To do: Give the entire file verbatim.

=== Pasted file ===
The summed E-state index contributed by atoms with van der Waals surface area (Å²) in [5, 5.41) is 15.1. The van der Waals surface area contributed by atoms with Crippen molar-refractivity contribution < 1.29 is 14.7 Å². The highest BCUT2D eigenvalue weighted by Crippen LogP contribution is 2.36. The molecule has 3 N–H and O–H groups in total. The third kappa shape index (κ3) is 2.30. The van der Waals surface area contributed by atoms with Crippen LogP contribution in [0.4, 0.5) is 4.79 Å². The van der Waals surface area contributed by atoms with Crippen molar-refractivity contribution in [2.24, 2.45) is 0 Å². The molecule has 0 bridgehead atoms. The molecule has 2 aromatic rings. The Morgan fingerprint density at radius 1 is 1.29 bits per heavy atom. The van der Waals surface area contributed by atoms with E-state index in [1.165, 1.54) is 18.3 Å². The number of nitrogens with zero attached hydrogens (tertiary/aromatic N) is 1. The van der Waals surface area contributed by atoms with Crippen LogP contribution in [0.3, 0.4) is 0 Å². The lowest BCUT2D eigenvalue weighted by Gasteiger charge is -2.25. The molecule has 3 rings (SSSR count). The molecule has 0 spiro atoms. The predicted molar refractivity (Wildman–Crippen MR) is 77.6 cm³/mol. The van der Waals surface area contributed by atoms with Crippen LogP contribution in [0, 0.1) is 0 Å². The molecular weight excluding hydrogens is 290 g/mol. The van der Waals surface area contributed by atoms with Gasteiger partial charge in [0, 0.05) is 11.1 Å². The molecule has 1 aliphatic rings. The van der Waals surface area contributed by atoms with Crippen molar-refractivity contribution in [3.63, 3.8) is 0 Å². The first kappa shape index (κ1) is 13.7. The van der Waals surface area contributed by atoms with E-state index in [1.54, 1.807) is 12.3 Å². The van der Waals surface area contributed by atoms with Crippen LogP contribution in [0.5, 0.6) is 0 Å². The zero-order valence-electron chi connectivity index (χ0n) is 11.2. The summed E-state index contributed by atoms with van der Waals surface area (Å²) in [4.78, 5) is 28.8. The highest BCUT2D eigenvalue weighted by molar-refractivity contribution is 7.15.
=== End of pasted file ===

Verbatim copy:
The summed E-state index contributed by atoms with van der Waals surface area (Å²) in [5, 5.41) is 15.1. The van der Waals surface area contributed by atoms with Crippen molar-refractivity contribution < 1.29 is 14.7 Å². The highest BCUT2D eigenvalue weighted by Crippen LogP contribution is 2.36. The molecule has 3 N–H and O–H groups in total. The third kappa shape index (κ3) is 2.30. The van der Waals surface area contributed by atoms with Crippen LogP contribution in [0.4, 0.5) is 4.79 Å². The van der Waals surface area contributed by atoms with Crippen molar-refractivity contribution in [2.24, 2.45) is 0 Å². The molecule has 0 bridgehead atoms. The molecule has 2 aromatic rings. The Morgan fingerprint density at radius 1 is 1.29 bits per heavy atom. The van der Waals surface area contributed by atoms with E-state index in [1.165, 1.54) is 18.3 Å². The number of nitrogens with zero attached hydrogens (tertiary/aromatic N) is 1. The van der Waals surface area contributed by atoms with Crippen LogP contribution in [0.3, 0.4) is 0 Å². The lowest BCUT2D eigenvalue weighted by Gasteiger charge is -2.25. The molecule has 3 rings (SSSR count). The molecule has 0 spiro atoms. The predicted molar refractivity (Wildman–Crippen MR) is 77.6 cm³/mol. The van der Waals surface area contributed by atoms with Crippen LogP contribution in [0, 0.1) is 0 Å². The molecular weight excluding hydrogens is 290 g/mol. The van der Waals surface area contributed by atoms with Gasteiger partial charge in [0, 0.05) is 11.1 Å². The molecule has 1 aliphatic rings. The van der Waals surface area contributed by atoms with Crippen molar-refractivity contribution in [3.63, 3.8) is 0 Å². The first kappa shape index (κ1) is 13.7. The van der Waals surface area contributed by atoms with E-state index in [1.54, 1.807) is 12.3 Å². The van der Waals surface area contributed by atoms with Crippen LogP contribution in [0.5, 0.6) is 0 Å². The zero-order valence-electron chi connectivity index (χ0n) is 11.2. The summed E-state index contributed by atoms with van der Waals surface area (Å²) in [4.78, 5) is 28.8. The highest BCUT2D eigenvalue weighted by molar-refractivity contribution is 7.15.